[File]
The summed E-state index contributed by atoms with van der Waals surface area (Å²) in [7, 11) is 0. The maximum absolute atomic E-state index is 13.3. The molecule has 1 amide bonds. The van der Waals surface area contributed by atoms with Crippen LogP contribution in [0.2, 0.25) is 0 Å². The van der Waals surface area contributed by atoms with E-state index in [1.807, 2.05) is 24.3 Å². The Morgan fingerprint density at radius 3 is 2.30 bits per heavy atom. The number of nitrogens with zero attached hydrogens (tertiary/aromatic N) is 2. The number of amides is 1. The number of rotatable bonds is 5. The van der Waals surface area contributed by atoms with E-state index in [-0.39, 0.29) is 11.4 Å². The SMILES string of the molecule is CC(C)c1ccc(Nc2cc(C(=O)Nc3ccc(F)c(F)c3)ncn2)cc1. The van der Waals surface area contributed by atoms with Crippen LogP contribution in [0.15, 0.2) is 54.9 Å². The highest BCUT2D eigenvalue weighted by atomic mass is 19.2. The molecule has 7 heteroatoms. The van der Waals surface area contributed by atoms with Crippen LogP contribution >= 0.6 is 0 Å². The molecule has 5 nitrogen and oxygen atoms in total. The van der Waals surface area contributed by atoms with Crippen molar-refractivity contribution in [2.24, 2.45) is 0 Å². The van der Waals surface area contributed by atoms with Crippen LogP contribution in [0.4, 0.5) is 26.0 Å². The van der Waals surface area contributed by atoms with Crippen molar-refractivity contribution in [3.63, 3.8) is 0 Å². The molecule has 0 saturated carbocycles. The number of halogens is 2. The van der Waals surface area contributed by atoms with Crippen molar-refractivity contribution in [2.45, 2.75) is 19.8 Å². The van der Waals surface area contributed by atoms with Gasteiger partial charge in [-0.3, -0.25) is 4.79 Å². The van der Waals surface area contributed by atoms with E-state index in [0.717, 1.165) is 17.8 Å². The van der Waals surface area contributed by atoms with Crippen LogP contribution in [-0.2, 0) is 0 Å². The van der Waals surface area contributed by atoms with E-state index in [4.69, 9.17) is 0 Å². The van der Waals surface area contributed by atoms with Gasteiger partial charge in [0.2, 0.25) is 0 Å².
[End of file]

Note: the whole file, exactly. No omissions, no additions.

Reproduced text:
The summed E-state index contributed by atoms with van der Waals surface area (Å²) in [7, 11) is 0. The maximum absolute atomic E-state index is 13.3. The molecule has 1 amide bonds. The van der Waals surface area contributed by atoms with Crippen LogP contribution in [0.2, 0.25) is 0 Å². The van der Waals surface area contributed by atoms with E-state index in [1.807, 2.05) is 24.3 Å². The Morgan fingerprint density at radius 3 is 2.30 bits per heavy atom. The number of nitrogens with zero attached hydrogens (tertiary/aromatic N) is 2. The number of amides is 1. The number of rotatable bonds is 5. The van der Waals surface area contributed by atoms with E-state index in [-0.39, 0.29) is 11.4 Å². The SMILES string of the molecule is CC(C)c1ccc(Nc2cc(C(=O)Nc3ccc(F)c(F)c3)ncn2)cc1. The van der Waals surface area contributed by atoms with Crippen LogP contribution in [0.15, 0.2) is 54.9 Å². The highest BCUT2D eigenvalue weighted by atomic mass is 19.2. The molecule has 7 heteroatoms. The van der Waals surface area contributed by atoms with Crippen LogP contribution >= 0.6 is 0 Å². The molecule has 5 nitrogen and oxygen atoms in total. The van der Waals surface area contributed by atoms with Crippen molar-refractivity contribution in [2.24, 2.45) is 0 Å². The van der Waals surface area contributed by atoms with Crippen LogP contribution in [0.4, 0.5) is 26.0 Å². The van der Waals surface area contributed by atoms with Crippen molar-refractivity contribution in [3.63, 3.8) is 0 Å². The molecule has 0 saturated carbocycles. The number of halogens is 2. The van der Waals surface area contributed by atoms with Crippen molar-refractivity contribution in [2.45, 2.75) is 19.8 Å². The van der Waals surface area contributed by atoms with Gasteiger partial charge in [-0.3, -0.25) is 4.79 Å². The van der Waals surface area contributed by atoms with E-state index in [0.717, 1.165) is 17.8 Å². The van der Waals surface area contributed by atoms with Crippen LogP contribution in [-0.2, 0) is 0 Å². The van der Waals surface area contributed by atoms with E-state index in [4.69, 9.17) is 0 Å². The van der Waals surface area contributed by atoms with Gasteiger partial charge in [0.2, 0.25) is 0 Å².